Premier League Club Shirt Sponsorship: Fans Are the Only Ones Missing Out in the Arms Race
It’s fair to say the 2017-2018 English Premier League season has started with a bang. The new campaign has seen a rejuvenated Manchester United side shine under the watchful eye of Jose Mourinho, Harry Kane’s customary August goal drought is now a distant memory, and Crystal Palace have shown green shoots of recovery. But what about off the pitch?

The big news is that, with shirt sleeve sponsorships being introduced for the first time ever, clubs have cashed in even more from lucrative deals. This season has seen brands including Western Union (Liverpool), Rovio (Everton) and Nexen Tires (Manchester City) all signing big money sponsorships. For the clubs, it’s clear to see how the new influx of sponsors offers an easy additional revenue stream – between £40m and £60m in total depending on what you read – as they seek to maximise commercial opportunities wherever they can.

Liverpool FC’s £25 million shirt sleeve sponsorship with Western Union has provided a lucrative additional revenue stream for the club
It’s easy to see why foreign brands have felt compelled to jump on the opportunity, as the Premier League’s global TV viewing figures of over 12 million on average per match offer them the chance to establish themselves in the market – particularly in the increasingly lucrative Asian territories. It’s therefore no surprise that 12 gaming brands are now emblazoned across the front or sleeve of Premier League club shirts, out of a total of 38 club deals, and 39% (15/38) of sponsors’ headquarters located in Asia.

But are sponsors forgetting about the fans?
In my opinion, yes.

It could be argued that the cost of deals is outweighed by the classic measures of brand exposure, but brands shouldn’t simply be buying eyeballs. I firmly believe sponsors are therefore missing a golden opportunity to engage with the thousands – and in some cases, millions – of fans who buy and wear the shirt that sport their logo on the front or sleeve. They should be trying to win the hearts and minds of football fans instead of simply branding 100cm2 on a football sleeve.

The fiercely loyal nature of fans means that brands who sign deals will, on the whole, be well received by those who now accept the commercial need for clubs to maximise their revenue at every opportunity (the Newcastle United and Wonga debacle aside). For me, sponsors should be grabbing the opportunity given to them with both hands to grow their brand by having deeper, more meaningful conversations with such a captive and passionate audience.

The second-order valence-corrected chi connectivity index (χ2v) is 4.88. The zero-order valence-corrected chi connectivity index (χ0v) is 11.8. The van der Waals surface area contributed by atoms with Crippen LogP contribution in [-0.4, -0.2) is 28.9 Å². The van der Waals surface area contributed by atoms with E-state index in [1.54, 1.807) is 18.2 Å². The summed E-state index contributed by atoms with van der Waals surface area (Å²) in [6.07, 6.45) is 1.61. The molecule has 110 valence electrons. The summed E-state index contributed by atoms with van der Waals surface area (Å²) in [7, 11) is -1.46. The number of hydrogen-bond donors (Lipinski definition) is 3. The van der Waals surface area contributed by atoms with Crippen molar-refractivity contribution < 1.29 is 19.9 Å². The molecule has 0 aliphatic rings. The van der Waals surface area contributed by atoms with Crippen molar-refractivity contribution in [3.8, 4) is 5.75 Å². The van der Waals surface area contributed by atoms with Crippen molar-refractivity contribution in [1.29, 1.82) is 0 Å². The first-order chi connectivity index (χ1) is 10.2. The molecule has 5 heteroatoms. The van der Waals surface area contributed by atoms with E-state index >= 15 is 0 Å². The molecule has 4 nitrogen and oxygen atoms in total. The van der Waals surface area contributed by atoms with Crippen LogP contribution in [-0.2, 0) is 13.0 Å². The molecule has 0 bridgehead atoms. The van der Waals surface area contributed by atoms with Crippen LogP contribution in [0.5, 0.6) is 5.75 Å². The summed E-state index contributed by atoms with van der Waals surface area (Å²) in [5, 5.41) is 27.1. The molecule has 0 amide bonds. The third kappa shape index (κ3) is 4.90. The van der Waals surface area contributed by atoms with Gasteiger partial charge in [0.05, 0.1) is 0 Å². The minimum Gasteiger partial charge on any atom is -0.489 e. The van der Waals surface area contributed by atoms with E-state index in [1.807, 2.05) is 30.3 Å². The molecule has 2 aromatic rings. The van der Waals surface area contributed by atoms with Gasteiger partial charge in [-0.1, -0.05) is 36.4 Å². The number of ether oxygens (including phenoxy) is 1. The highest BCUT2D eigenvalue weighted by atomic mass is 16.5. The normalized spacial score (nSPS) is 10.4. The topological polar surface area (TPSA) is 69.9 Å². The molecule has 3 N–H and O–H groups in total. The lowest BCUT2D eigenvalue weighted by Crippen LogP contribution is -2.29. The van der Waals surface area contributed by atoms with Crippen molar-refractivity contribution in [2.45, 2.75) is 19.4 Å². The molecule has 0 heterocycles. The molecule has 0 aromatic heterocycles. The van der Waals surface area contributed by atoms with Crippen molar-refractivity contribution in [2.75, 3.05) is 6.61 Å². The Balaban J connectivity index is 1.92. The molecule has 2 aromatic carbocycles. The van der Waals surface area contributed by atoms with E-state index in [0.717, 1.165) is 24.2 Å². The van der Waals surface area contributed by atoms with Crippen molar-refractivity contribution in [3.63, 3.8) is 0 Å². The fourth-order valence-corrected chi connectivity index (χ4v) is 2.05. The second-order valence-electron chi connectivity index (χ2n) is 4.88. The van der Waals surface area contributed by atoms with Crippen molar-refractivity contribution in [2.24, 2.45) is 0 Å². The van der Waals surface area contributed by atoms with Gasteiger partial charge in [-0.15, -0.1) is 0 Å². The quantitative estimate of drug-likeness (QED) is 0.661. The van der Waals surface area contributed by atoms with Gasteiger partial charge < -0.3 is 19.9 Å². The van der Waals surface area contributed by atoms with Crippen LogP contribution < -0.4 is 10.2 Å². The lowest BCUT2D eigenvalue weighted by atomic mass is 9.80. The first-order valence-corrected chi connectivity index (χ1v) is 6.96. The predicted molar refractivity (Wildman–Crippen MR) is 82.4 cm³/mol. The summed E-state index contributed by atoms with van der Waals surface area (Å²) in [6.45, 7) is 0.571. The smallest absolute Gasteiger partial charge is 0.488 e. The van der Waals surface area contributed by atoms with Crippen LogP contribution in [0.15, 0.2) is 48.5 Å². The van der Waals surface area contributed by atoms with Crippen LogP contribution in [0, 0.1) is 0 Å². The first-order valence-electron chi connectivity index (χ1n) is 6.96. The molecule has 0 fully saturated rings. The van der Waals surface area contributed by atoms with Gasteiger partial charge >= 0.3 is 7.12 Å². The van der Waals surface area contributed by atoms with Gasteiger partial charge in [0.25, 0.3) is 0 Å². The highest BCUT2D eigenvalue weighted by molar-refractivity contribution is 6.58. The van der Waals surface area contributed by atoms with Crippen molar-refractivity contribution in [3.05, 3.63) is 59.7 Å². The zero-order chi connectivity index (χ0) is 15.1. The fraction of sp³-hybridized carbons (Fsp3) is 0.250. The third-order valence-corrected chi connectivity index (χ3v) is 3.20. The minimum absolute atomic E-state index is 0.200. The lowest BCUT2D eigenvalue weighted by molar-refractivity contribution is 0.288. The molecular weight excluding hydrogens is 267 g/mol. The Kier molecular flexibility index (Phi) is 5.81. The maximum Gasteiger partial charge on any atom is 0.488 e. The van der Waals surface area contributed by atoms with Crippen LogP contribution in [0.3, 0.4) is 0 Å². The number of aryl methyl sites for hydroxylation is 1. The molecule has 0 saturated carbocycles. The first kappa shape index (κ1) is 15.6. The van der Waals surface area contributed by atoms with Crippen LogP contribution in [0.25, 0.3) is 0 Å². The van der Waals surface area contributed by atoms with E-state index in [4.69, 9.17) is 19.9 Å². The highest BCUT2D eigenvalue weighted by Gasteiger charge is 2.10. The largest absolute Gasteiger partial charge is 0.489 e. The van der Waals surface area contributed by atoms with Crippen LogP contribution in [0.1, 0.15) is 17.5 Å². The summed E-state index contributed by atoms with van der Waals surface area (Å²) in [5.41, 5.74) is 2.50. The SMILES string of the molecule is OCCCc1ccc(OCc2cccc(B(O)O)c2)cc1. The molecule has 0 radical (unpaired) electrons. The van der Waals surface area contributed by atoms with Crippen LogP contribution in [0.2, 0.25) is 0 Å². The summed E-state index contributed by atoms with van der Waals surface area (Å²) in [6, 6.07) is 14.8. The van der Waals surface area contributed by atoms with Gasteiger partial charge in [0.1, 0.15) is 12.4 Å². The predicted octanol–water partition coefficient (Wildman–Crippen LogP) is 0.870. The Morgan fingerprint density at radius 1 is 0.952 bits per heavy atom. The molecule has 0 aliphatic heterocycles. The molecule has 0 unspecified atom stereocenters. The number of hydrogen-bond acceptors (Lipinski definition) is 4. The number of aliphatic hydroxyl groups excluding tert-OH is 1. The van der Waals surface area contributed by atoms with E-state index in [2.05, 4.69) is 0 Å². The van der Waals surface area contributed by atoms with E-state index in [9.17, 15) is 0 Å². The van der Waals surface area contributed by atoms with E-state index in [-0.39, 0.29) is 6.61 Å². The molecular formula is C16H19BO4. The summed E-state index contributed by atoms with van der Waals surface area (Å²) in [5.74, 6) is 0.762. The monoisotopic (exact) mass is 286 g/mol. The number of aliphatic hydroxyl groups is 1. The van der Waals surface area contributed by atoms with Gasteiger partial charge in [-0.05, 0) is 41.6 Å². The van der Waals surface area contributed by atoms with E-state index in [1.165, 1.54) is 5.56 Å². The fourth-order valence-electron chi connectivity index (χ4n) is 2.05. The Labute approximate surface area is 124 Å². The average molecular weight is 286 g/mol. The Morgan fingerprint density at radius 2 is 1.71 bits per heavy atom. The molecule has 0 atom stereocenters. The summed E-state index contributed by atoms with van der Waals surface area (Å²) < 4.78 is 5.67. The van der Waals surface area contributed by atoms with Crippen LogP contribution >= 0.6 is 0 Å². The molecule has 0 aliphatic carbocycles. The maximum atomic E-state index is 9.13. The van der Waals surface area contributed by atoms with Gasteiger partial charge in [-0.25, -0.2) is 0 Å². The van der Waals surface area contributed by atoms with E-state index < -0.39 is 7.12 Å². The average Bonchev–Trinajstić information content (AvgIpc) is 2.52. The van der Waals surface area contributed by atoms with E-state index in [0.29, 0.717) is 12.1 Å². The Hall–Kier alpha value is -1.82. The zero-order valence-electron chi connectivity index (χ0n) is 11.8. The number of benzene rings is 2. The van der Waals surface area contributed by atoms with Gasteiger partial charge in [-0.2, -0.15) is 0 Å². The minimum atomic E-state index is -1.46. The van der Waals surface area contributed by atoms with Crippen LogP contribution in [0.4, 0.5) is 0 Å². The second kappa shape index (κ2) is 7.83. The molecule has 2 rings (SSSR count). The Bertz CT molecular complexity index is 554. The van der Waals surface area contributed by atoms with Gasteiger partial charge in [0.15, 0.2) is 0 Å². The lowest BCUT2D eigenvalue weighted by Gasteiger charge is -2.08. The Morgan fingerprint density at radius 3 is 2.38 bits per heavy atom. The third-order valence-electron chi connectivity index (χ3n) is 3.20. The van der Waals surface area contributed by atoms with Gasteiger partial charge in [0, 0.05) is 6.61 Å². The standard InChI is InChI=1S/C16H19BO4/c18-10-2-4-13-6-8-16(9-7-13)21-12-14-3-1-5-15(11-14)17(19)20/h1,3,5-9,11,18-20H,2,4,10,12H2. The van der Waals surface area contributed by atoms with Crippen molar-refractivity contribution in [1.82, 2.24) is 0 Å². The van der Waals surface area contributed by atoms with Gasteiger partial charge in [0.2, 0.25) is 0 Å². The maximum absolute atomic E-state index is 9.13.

Sadly, for many of the shirt sleeve sponsors this season, the relationship will continue to remain solely between the club and the brand – particularly for those who view the agreement as simply a vehicle for expansion in the UK and other markets.

That’s not to say there aren’t sponsors who have made great strides in positively engaging with fans. One sponsor who wears their heart on their sleeve is home appliance brand Beko - who have sponsored the sleeve of FC Barcelona since 2014. Our work with them at the beginning of the sponsorship quickly led to a strategy where fans are at the heart of all global activations. As the club’s ‘Official Partner of Play’, it allows them to speak to the 300 million+ FC Barcelona fans worldwide, in a way that both enhances their day-to-day experience of supporting the club - through content featuring the players and money can’t buy experiences - but also effectively communicates Beko as an innovative yet playful brand.

Our client Beko has made great strides in winning the hearts and minds of FC Barcelona fans with their shirt sleeve sponsorship
A little further afield, Southampton’s front of shirt and sleeve sponsor, Virgin Media, have gained universal praise with their ‘Twenty’s Plenty’ campaign, where they pledged to subsidise all Premier League away tickets to £20. Not only did they perfectly capture the fan sentiment at the time – that the Premier League exploited those who help make the league such a marketable product - but used a sponsorship of a single club to deepen ties with football fans across the country in the process.

Virgin Media hit the nail on the head by helping to address a genuine football fan gripe with their Twenty’s Plenty campaign.
Now is the perfect opportunity for other sponsors to follow suit, by creating activations and communicating through their shirt deals in a way which allows football fans to connect with the brand. I’m not suggesting they should give back all access to players back to the fans, but how about setting aside an amount for them to meet the players or play at the stadium? Or why not adopt an element of Beko’s approach and create content that genuinely enriches fans’ experience of following their team?

Call me old-fashioned but isn’t football about its fans, without whom the game would be simply another form of entertainment for those on the sofa or in the pub? It feels right to reward the loyal supporters who become a walking advert for sponsors when they put on their team’s shirt every week.

We’re now at a time where the new shirt sleeve deals may only be beginning. With back-of-shirt deals - which already exist in La Liga and have been agreed by several EFL clubs - already on the horizon (not to mention the advent of back of shorts sponsors), wouldn’t it be refreshing for sponsors to seize their opportunity to engage with fans, without whom there may not be any sponsorship deals in the first place.

You might have seen it in the Guardian, but Synergy’s very own Jonathan Izzard has created an interactive infographic on shirt sponsors which shows the changing commercial landscape of the Premier League. Click here to read more.